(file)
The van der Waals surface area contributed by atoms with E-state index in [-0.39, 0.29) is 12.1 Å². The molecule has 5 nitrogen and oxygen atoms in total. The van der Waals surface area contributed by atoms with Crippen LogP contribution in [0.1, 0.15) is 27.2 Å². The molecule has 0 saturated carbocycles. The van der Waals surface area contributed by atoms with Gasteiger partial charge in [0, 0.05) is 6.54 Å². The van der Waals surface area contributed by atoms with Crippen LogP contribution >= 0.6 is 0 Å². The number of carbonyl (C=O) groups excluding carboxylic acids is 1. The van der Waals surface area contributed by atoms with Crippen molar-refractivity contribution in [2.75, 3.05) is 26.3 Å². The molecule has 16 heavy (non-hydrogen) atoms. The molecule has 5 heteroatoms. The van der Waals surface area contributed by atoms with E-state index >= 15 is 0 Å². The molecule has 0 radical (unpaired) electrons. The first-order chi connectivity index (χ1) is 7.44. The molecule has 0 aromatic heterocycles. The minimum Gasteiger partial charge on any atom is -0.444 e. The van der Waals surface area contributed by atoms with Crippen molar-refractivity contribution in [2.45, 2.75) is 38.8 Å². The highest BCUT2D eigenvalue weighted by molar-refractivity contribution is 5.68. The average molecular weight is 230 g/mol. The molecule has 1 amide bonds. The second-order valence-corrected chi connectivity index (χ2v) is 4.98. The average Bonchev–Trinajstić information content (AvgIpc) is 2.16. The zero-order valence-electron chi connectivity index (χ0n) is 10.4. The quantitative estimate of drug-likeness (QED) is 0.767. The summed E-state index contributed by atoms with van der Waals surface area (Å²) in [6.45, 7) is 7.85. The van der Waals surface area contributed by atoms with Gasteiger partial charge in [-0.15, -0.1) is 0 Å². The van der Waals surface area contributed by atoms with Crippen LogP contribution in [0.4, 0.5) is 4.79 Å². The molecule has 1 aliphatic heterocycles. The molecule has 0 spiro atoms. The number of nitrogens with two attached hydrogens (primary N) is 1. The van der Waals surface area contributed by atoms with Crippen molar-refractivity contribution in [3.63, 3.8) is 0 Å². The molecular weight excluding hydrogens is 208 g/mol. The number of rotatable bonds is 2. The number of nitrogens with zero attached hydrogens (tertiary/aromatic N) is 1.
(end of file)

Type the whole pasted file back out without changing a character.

The van der Waals surface area contributed by atoms with E-state index in [-0.39, 0.29) is 12.1 Å². The molecule has 5 nitrogen and oxygen atoms in total. The van der Waals surface area contributed by atoms with Crippen LogP contribution in [0.1, 0.15) is 27.2 Å². The molecule has 0 saturated carbocycles. The van der Waals surface area contributed by atoms with Gasteiger partial charge in [0, 0.05) is 6.54 Å². The van der Waals surface area contributed by atoms with Crippen LogP contribution >= 0.6 is 0 Å². The number of carbonyl (C=O) groups excluding carboxylic acids is 1. The van der Waals surface area contributed by atoms with Crippen molar-refractivity contribution in [2.75, 3.05) is 26.3 Å². The molecule has 16 heavy (non-hydrogen) atoms. The molecule has 5 heteroatoms. The van der Waals surface area contributed by atoms with E-state index >= 15 is 0 Å². The molecule has 0 radical (unpaired) electrons. The first-order chi connectivity index (χ1) is 7.44. The molecule has 0 aromatic heterocycles. The minimum Gasteiger partial charge on any atom is -0.444 e. The van der Waals surface area contributed by atoms with Crippen molar-refractivity contribution in [2.45, 2.75) is 38.8 Å². The highest BCUT2D eigenvalue weighted by molar-refractivity contribution is 5.68. The average molecular weight is 230 g/mol. The molecule has 1 amide bonds. The second-order valence-corrected chi connectivity index (χ2v) is 4.98. The average Bonchev–Trinajstić information content (AvgIpc) is 2.16. The zero-order valence-electron chi connectivity index (χ0n) is 10.4. The quantitative estimate of drug-likeness (QED) is 0.767. The summed E-state index contributed by atoms with van der Waals surface area (Å²) in [6.45, 7) is 7.85. The van der Waals surface area contributed by atoms with Gasteiger partial charge in [-0.15, -0.1) is 0 Å². The van der Waals surface area contributed by atoms with Crippen LogP contribution in [0.4, 0.5) is 4.79 Å². The molecule has 1 aliphatic heterocycles. The molecule has 0 spiro atoms. The number of nitrogens with two attached hydrogens (primary N) is 1. The van der Waals surface area contributed by atoms with Crippen molar-refractivity contribution in [3.63, 3.8) is 0 Å². The molecular weight excluding hydrogens is 208 g/mol. The number of rotatable bonds is 2. The number of nitrogens with zero attached hydrogens (tertiary/aromatic N) is 1.